The Manhattan Transfer: CouldnBy
After having recorded for Atlantic since the mid-1990s, the group jumps to Telarc and kicks things off with this live set recorded in Tokyo in late 2000. On the whole the group remains this side of bebop, opting for a program of traditional jazz and swing tunes, as well as a generous smattering of Armstrongtonia.
Pops looms large over the Transfer’s concert landscape on Couldn’t Be Hotter. "Old Man Mose," and "Up a Lazy River" were both Armstrong vehicles. "Do You Know What It Means To Miss New Orleans" and "Stars Fell On Alabama " round out the Satchmo lovefest. "Blue Again" is seasoned with Wayne Johnson’s slide guitar, providing a rich stew of influences, including Chicago Jazz and Doo Op. "Nuages" is full of whimsy and fun, bragging Jon Hendricks-penned lyrics over Django’s peerless melody. Saxophonist Larry Klimas’ contributions to especially "Sugar" and "Stompin’ At Mahogany Hall," are effervescent and humid all at once.
"Nothing Could Be Hotter Than That," "It’s Good Enough To Keep," and "Don’t Let Go" span the considerable breadth of the Transfer’s capability, amply demonstrating the group’s ability to sing double-time. Winding it down, "Twilight Zone / Twilight Tone" is pure entertainment. Perfect bliss comes through on the closer, eight minutes of "My Foolish Heart." Ensemble singing may not get any better.
Old Man Mose; Sing Moten
Alan Paul; Janis Siegel; Cheryl Bentyne, Tim Hauser
Title: Couldn | Year Released: 2003 | Record Label: Telarc Records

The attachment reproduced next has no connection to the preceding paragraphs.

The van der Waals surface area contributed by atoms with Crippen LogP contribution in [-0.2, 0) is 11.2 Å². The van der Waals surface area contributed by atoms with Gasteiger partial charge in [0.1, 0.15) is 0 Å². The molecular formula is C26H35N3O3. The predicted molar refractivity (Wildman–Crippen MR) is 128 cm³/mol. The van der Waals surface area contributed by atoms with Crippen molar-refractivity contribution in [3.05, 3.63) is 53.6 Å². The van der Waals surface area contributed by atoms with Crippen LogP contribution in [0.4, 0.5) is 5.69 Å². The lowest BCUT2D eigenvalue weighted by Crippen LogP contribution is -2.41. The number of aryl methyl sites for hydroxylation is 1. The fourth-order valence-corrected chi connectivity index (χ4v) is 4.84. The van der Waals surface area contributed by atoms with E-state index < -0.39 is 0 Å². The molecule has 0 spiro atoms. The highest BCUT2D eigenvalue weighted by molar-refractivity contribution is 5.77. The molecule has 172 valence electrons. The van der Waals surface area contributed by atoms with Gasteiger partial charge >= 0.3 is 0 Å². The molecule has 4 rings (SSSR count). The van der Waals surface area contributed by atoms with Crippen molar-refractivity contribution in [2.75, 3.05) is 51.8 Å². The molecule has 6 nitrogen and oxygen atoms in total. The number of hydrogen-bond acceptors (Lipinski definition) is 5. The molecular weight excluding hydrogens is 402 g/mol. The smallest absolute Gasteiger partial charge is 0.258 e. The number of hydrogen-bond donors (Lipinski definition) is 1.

Post a comment about this album
FOR THE LOVE OF JAZZAll About Jazz has been a pillar of jazz since 1995, championing it as an art form and, more importantly, supporting the musicians who create it. Our enduring commitment has made "AAJ" one of the most culturally important websites of its kind, read by hundreds of thousands of fans, musicians and industry figures every month.
WE NEED YOUR HELPTo expand our coverage even further and develop new means to foster jazz discovery and connectivity we need your help. You can become a sustaining member for a modest $20 and in return, we'll immediately hide those pesky ads plus provide access to future articles for a full year. This winning combination will vastly improve your AAJ experience and allow us to vigorously build on the pioneering work we first started in 1995. So enjoy an ad-free AAJ experience and help us remain a positive beacon for jazz by making a donation today.
About The Manhattan Transfer
Instrument: Voice / vocalsArticle Coverage | Calendar | Albums | Photos | Similar Artists